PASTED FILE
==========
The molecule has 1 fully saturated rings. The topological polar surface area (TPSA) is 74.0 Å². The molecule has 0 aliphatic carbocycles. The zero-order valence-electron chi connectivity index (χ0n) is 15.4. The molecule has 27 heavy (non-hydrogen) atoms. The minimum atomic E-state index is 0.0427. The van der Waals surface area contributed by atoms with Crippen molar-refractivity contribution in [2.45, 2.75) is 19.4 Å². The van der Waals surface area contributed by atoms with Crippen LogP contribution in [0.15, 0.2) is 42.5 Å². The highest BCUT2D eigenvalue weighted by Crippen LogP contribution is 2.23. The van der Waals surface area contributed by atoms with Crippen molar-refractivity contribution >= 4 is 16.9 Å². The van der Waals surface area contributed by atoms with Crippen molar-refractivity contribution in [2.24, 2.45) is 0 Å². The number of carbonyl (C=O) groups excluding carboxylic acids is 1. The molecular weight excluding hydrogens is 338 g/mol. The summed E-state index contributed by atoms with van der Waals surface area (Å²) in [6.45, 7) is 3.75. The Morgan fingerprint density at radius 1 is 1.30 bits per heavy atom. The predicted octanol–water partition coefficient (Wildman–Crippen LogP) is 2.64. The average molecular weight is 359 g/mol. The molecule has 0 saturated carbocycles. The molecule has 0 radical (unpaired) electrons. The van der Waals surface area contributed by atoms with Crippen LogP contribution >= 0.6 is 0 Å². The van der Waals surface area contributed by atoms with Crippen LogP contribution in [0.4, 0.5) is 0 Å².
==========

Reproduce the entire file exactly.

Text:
The molecule has 1 fully saturated rings. The topological polar surface area (TPSA) is 74.0 Å². The molecule has 0 aliphatic carbocycles. The zero-order valence-electron chi connectivity index (χ0n) is 15.4. The molecule has 27 heavy (non-hydrogen) atoms. The minimum atomic E-state index is 0.0427. The van der Waals surface area contributed by atoms with Crippen molar-refractivity contribution in [2.45, 2.75) is 19.4 Å². The van der Waals surface area contributed by atoms with Crippen LogP contribution in [0.15, 0.2) is 42.5 Å². The highest BCUT2D eigenvalue weighted by Crippen LogP contribution is 2.23. The van der Waals surface area contributed by atoms with Crippen molar-refractivity contribution >= 4 is 16.9 Å². The van der Waals surface area contributed by atoms with Crippen molar-refractivity contribution in [2.24, 2.45) is 0 Å². The number of carbonyl (C=O) groups excluding carboxylic acids is 1. The molecular weight excluding hydrogens is 338 g/mol. The summed E-state index contributed by atoms with van der Waals surface area (Å²) in [6.45, 7) is 3.75. The Morgan fingerprint density at radius 1 is 1.30 bits per heavy atom. The predicted octanol–water partition coefficient (Wildman–Crippen LogP) is 2.64. The average molecular weight is 359 g/mol. The molecule has 0 saturated carbocycles. The molecule has 0 radical (unpaired) electrons. The van der Waals surface area contributed by atoms with Crippen LogP contribution >= 0.6 is 0 Å². The van der Waals surface area contributed by atoms with Crippen LogP contribution in [0.4, 0.5) is 0 Å².